Kola Norwegians
Кольские норвежцы
Total population
298 (2010)[1] / c. 1,000 (1917)
Regions with significant populations
 •  Saint Petersburg20
 •  Murmansk11
 •  Karelia4
 • Other locations63
 •  Finnmarkc. 200
Russian, Norwegian
Related ethnic groups

The Kola Norwegians (Norwegian: Kolanordmenn) are Norwegian people, who mostly settled along the coastline of the Kola Peninsula in Russia.


In 1860 the Russian Tsar Alexander II granted permission for Norwegian settlements on the Kola. Around 1870, scores of families from Finnmark in northern Norway departed for the Murman Coast, attracted by the prospects of fishing and trade. The Russian authorities granted them privileges to trade with Norway.

Most of them settled in Tsyp-Navolok on the easternmost tip of the Rybachiy Peninsula (Полуостров Рыбачий; Norwegian: Fiskerhalvøya – both terms meaning "Fishermen's Peninsula"). Others settled in Vayda-Guba at the northwestern tip – Cape Nemetskiy (мыс Немецкий, "Cape German") – of the same peninsula. A vibrant society developed while retaining contact with Norway, especially with the town of Vardø. Some settlers returned to Norway shortly after the Russian Revolution of 1917, but most of them remained at Tsyp-Navolok. In 1917 perhaps about 1000 lived on the Kola.[citation needed]

On 23 June 1940, Lavrenty Beria of the NKVD ordered the Murmansk Oblast, encompassing the entire Kola Peninsula, to be cleaned of "foreign nationals". As a result, the entire Norwegian population was deported for resettlement in the Karelo-Finnish SSR. Soon they had to move from there too, because of pressures caused by the Finnish invasion of the Soviet Union in 1941, so they were moved further away from the borders: to Arkhangelsk Oblast.[2]

After the war the survived Norvegians were allowed to return to Kola Peninsula, but their original places (Tsypnavolok, etc.) became the militarized border zone. Some of them settled in Port-Vladimir [ru]. Most of them assimilated with Russians.[2]

Recent history

After 1992, some descendants of the original settlers began to emphasize their family backgrounds, although only a few had been able to maintain a rusty knowledge of the Vardø dialect of the Norwegian language. Some have now migrated to Norway. There are special provisions in Norwegian immigration law which ease this process, albeit generally being less permissive than those which pertain in other countries which operate a "right of return". In order to obtain a permit to move to Norway and work there, a foreign citizen must show an adequate connection to the country, such as having two or more grandparents who were born there.[3] As for citizenship, it is awarded on the same basis as to anyone else. By 2004, approximately 200 Kola Norwegians had settled in Norway.[4]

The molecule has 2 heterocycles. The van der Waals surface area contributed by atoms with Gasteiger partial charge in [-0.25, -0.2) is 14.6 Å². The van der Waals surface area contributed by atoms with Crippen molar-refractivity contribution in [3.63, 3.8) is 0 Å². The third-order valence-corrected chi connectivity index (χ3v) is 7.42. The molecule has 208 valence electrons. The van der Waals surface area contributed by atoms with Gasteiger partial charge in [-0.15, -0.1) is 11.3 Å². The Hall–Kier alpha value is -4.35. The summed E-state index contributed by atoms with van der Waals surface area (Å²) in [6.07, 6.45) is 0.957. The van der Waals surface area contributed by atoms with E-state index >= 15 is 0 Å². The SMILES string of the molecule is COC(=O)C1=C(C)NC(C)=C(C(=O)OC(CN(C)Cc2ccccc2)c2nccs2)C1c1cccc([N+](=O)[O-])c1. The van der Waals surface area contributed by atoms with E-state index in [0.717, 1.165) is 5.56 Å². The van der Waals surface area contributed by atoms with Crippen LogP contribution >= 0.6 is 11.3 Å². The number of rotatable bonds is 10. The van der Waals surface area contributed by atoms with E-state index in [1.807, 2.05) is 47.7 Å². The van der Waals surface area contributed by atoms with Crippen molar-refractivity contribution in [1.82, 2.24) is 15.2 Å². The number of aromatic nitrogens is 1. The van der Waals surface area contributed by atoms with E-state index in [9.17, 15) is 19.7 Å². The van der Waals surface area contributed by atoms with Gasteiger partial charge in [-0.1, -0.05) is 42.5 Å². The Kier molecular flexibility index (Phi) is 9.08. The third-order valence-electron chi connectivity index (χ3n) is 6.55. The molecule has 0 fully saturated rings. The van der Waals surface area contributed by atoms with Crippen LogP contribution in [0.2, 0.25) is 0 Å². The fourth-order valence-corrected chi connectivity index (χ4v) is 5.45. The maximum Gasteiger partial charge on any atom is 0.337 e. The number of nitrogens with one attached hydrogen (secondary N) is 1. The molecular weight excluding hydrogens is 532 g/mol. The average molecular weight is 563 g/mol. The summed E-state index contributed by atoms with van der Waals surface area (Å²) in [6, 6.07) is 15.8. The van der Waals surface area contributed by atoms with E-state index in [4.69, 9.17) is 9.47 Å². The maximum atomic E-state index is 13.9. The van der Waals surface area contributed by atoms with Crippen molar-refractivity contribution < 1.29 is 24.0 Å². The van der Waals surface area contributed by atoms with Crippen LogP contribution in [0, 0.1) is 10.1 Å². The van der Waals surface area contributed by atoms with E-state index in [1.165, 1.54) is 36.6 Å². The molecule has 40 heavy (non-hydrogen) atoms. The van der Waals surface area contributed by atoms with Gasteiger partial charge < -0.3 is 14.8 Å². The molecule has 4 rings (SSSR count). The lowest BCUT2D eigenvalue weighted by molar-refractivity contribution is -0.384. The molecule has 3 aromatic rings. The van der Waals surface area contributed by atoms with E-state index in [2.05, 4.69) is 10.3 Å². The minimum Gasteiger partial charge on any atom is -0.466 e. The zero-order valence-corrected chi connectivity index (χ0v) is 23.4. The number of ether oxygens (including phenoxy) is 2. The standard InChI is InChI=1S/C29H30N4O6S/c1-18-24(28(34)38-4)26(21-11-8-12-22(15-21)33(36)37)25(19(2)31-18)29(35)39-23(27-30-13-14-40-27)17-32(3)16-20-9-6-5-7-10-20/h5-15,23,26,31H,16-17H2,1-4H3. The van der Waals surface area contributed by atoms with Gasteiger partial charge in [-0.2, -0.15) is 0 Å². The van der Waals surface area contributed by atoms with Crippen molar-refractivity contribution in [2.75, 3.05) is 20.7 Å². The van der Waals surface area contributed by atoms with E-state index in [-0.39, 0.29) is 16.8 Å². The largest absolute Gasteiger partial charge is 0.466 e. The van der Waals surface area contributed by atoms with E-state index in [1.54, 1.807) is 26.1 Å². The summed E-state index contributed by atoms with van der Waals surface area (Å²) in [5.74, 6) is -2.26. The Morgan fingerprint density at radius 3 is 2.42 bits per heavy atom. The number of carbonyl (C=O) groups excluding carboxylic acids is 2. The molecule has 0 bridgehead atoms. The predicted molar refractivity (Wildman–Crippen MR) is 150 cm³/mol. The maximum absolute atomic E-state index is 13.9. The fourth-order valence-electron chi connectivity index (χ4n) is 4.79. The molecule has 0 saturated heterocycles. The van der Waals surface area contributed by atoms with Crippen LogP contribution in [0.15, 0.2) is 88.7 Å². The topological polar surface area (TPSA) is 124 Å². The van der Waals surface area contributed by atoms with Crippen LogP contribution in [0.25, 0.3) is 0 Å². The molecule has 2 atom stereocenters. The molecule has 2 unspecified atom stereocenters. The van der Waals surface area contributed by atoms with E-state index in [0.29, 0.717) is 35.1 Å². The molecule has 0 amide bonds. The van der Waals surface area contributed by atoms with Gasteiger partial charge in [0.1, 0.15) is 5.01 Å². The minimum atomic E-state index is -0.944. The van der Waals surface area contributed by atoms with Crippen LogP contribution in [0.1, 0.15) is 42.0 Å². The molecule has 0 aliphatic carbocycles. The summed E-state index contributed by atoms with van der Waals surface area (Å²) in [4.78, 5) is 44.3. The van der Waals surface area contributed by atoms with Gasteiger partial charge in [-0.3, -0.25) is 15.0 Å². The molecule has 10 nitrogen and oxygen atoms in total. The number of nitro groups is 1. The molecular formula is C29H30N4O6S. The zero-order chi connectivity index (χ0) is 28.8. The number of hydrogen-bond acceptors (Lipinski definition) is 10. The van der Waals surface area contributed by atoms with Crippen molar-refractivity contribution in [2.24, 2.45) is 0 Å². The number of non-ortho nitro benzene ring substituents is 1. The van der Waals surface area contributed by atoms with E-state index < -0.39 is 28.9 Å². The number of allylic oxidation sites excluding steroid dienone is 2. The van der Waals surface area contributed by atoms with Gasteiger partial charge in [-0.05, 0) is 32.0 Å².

In 2007, the small village of Port-Vladimir [ru], the last stronghold of the Kola Norwegians lost its official recognition due to depopulation.[5] Only 98 individuals identified themselves as Norwegians in the 2010 census of Russia, including 20 in St. Petersburg, 11 in Murmansk, and 4 in Karelia.[1]

See also


  1. ^ a b "Состав группы населения "Лица, указавшие другие ответы о национальной принадлежности" по субъектам Российской Федерации" (XLSX). Gks.ru. Retrieved 9 January 2018.
  2. ^ a b Мурманский календарь: 23 июня. По приказу Берии "инонационалов" выселили с Кольского полуострова
  3. ^ "A-8/2006 Ikrafttredelse av lov 10.06.2005 nr. 51 om statsborgerskap og statsborgerforskriften, samt av endringer i rettshjelpsloven og utlendingsforskriften". Regjeringen.no. 11 August 2006. Archived from the original on 23 May 2012. Retrieved 9 January 2018.
  4. ^ "Kolanordmenn lever på sosialen- Nyheter - Innenriks - Aftenposten.no". 14 June 2008. Archived from the original on 14 June 2008. Retrieved 9 January 2018.
  5. ^ "Кольский район. В Кольском районе будут упразднены населенные пункты Маяк Выевнаволок, Порт-Владимир, Новая Титовка, Маяк Пикшуев AllNW.ru". Murmansk.allnw.ru. Archived from the original on 25 December 2018. Retrieved 9 January 2018.